Example 1 Colemanite in particles ranging in size of from 5 to cm. and having the following chemical composition is calcined in an electric furnace at a temperature of 500 C. for 2 hours:
CaO 25.9%; MgO 0.53%; B 0 48.75%; loss through calcination 21.77%; Fe O +Al O 0.75%; SiO -l-undecomposable silicates 1.98%; S0 0.17%; C0 0.03%.
To 163.5 g. of the calcined colemanite are added 105.5 g. of technical sodium carbonate being 98.8% Na CO by weight, 90.5 g. of lye at a concentration of NaOH of 46.6% by weight, and 748 g. of water. After heating for 1 hour at a temperature of 80 C., the solution is filtered. lts sodium metaborate content is 184.7 g. per
kg. of solution. The excess of caustic soda is 3.3 g. per
ltg. of solution and the excess of Na CO is 6.2 g. per kg.
Example 2 Example 3 he procedure of the preceding examples is repeated cf the same conditions, however, at a temperature C. metaborate concentrations are the following:
un of 40 The kg. after 1 hour kg. after 2 hours after 5 hours .7 g. per 177.8 g. per 184.1 g. per kg.
From the foregoing description, one skilled in the art can easily ascertain the essential characteristics or" this invention, and without departing from the spirit and scope thereof, can make various changes and modifications of the invention to adapt it to various usages and conditions. Consequently, such changes and modifications are properly, equitably and intended to be within the full range of equivalence of the following claims.
What is claimed is:
1. A process for preparing aqueous solutions containing 185 g. per kg. of sodium metaborate solution, which process comprises reacting at temperatures of the order of 40-80 C. a calcium borate mineral having a particle size not substantially greater than 0.25 mm. With an aqueous solution of sodium carbonate and caustic soda, the proportion of sodium carbonate being 1-10% in excess of the stoichiometric quantities necessary for reaction with the calcium of the ore to form calcium carbonate and the proportion of caustic soda being 110% in excess of the stoichio-metric quantity necessary for reaction with the boron of the mineral to form sodium metaborate, the amount of Water in said solution being dependent on the desired concentration of the metaborate.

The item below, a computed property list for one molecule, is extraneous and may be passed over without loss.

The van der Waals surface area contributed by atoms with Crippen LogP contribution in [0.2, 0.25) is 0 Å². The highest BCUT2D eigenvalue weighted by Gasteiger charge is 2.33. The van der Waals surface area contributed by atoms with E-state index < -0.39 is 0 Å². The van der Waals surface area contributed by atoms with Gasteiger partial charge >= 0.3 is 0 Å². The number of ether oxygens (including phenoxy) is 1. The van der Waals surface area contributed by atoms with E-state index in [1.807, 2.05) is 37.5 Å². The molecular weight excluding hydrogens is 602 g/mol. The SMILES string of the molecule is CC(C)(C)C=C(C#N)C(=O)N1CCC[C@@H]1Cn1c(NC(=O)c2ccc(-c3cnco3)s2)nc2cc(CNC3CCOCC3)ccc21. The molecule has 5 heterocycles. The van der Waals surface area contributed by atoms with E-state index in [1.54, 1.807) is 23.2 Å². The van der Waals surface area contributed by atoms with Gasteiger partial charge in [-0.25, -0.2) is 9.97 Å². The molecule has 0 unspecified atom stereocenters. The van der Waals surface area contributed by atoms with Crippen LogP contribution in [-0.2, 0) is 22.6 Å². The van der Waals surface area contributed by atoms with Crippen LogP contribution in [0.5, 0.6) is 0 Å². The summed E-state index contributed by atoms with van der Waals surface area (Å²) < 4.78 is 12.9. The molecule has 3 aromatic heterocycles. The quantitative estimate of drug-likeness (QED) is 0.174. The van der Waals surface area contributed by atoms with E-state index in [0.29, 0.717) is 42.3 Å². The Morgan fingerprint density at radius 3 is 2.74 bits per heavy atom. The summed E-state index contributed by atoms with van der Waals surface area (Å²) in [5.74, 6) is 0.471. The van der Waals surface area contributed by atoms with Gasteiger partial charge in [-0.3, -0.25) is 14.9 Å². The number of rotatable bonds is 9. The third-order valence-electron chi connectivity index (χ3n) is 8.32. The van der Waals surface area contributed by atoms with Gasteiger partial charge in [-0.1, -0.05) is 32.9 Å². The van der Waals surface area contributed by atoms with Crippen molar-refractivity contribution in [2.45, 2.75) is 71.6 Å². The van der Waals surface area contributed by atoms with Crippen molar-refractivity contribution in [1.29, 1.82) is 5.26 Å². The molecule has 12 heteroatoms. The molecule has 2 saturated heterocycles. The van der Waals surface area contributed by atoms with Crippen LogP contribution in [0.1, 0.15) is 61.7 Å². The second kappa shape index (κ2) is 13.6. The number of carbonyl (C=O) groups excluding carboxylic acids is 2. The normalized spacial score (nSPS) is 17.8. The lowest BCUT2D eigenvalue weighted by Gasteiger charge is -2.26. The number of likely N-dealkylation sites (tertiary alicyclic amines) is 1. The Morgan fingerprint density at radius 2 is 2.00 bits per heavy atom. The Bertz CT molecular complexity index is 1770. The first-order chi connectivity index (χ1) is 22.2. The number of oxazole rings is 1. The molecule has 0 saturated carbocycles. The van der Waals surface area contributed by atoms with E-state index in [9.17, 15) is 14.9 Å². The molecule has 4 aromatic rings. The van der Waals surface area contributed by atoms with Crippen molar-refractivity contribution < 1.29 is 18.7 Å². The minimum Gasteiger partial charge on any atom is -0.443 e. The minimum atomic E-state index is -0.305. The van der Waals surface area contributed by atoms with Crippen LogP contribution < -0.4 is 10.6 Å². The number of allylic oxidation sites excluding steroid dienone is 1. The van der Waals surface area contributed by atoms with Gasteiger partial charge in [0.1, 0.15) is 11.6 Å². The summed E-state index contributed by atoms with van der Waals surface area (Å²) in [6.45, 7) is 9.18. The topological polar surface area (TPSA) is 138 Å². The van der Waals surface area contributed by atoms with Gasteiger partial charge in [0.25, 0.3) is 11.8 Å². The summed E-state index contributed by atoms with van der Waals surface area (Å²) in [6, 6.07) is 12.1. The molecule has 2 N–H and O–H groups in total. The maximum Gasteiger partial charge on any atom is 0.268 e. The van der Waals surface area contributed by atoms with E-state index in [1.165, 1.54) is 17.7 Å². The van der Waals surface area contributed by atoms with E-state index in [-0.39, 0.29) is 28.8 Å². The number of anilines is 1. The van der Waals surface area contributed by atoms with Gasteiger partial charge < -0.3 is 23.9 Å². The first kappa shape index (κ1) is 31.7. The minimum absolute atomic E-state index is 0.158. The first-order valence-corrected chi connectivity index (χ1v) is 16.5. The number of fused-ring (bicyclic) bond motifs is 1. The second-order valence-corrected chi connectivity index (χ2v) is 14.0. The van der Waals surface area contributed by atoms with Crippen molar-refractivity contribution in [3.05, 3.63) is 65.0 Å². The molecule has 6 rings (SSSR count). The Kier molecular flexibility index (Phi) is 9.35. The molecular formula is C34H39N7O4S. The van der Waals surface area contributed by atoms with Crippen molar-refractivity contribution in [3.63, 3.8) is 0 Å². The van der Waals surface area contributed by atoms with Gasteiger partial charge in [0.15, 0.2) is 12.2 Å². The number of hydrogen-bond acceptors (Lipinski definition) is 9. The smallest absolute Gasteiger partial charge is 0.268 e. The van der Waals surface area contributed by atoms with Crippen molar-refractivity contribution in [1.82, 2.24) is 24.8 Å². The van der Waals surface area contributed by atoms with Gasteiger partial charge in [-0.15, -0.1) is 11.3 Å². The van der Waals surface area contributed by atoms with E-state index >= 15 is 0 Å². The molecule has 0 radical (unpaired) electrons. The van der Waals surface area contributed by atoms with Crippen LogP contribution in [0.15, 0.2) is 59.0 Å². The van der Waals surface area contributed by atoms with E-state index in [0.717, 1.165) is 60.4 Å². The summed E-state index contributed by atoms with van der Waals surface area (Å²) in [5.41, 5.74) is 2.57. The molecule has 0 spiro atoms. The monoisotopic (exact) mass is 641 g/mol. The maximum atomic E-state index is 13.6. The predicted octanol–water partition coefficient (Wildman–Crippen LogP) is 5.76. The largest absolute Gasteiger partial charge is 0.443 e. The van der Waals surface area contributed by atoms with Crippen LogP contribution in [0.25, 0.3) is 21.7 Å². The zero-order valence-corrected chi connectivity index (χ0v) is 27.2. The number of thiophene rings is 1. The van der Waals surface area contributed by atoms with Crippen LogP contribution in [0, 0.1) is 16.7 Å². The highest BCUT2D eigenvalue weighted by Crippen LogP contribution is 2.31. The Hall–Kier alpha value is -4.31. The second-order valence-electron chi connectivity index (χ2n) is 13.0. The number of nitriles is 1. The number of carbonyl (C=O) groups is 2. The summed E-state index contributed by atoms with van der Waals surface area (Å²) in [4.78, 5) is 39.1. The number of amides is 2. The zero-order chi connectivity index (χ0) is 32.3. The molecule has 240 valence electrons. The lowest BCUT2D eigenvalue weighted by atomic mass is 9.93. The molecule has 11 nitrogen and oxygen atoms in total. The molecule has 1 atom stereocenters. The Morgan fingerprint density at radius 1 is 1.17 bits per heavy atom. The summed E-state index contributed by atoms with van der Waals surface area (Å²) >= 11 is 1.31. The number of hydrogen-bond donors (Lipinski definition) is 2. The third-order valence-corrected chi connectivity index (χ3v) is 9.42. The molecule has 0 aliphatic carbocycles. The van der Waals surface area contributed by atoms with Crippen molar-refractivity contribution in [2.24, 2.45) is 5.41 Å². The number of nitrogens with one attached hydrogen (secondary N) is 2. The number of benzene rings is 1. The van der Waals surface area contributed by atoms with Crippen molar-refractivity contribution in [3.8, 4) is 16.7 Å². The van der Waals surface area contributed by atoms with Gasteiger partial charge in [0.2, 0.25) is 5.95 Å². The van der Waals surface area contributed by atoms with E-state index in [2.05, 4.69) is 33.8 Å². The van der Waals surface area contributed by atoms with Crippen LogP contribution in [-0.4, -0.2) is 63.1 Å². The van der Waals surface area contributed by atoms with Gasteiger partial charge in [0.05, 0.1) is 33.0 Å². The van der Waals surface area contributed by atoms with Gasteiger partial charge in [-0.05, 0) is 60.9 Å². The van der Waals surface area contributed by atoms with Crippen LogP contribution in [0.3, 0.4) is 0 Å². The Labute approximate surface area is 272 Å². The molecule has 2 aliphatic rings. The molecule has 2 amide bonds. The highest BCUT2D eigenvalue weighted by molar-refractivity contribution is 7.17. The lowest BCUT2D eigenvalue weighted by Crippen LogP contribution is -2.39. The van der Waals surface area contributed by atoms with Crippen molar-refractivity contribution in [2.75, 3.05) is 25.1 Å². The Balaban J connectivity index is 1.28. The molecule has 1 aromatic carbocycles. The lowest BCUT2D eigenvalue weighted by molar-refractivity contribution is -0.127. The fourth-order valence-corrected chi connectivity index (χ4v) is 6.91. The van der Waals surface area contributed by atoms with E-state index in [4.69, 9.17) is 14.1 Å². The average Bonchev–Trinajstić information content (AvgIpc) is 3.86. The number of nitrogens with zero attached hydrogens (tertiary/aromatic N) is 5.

2. The process of claim 1 wherein the reaction is conducted at temperatures above 50 C.
3. The process of claim 1 wherein the reaction is conducted at 60-80 C.
4-. The process of claim 1 wherein the calcium borate particles are produced by calcining the mineral at above 400 C. for a sufficient time .to eliminate the water of crystallization of the mineral.
5. The process of claim 1 wherein the calcium borate mineral is selected from the group consisting of coleianite, pandermite, inyoite and ulexite.
6. The process of claim 1 wherein the calcium borate mineral is colemanite.
7. The process of claim 1 wherein the excess of sodium carbonate and sodium hydroxide is 5%.
8. The process of claim 1, further comprising the step of separating the resultant solution of sodium metaborate from any solids.
9. A process for preparing aqueous solutions of sodium metaborate having concentrations of 175185 g. per kg. of solution, which process comprises the steps of:
(1) calcining a calcium borate mineral selected from the group consisting of colemanite, pandermite, inyoite and ulexite, at 400-600 C. for about two hours, thereby substantially eliminating any water of crystallization and disintegrating the mineral into particles having a size less than 0.25 mm., said particles having a porous structure;
(2 reacting said particles with an aqueous solution of sodium carbonate and caustic soda, the proportion of sodium carbonate being equal to a 5% excess of the stoichiometric quantity necessary for reaction with the calcium of the ore to form calcium carbonate and the proportion of caustic soda being equal 5 6 to a 5% excess of the stoichiometnic quantity neces- References Cited by the Examiner sary for reaction with the boron of .the ore to form UNITED STATES PATENTS sodium metaborate, the amount of Water in said aqueous solution being dependent on the desired con- 1468366 9/1923 Kelly 23 59 centration of the metaborate, said reaction being 5 FOREIGN PATENTS conducted at and 1,044,783 11/1958 Germany.
(3) separating the resultant solution of sodium metaborate from any solids. MAURICE A. BRINDISI, Primary Examiner.
UNITED STATES PATENT OFFICE CERTIFICATE OF CORRECTION Patent No, 3,218,120 November 16, 1965 Licio Amodeo It is hereby certified that error appears in the above numbered patent requiring correction and that the said Letters Patent should read as corrected below.
In the heading to the printed specification, after line 6, insert Claims priority, application Netherlands, June 5, 1961, 265,555
Signed and sealed this 6th day of September 1966.
ERNEST W. SWIDER EDWARD J. BRENNER Attesting Officer Commissioner of Patents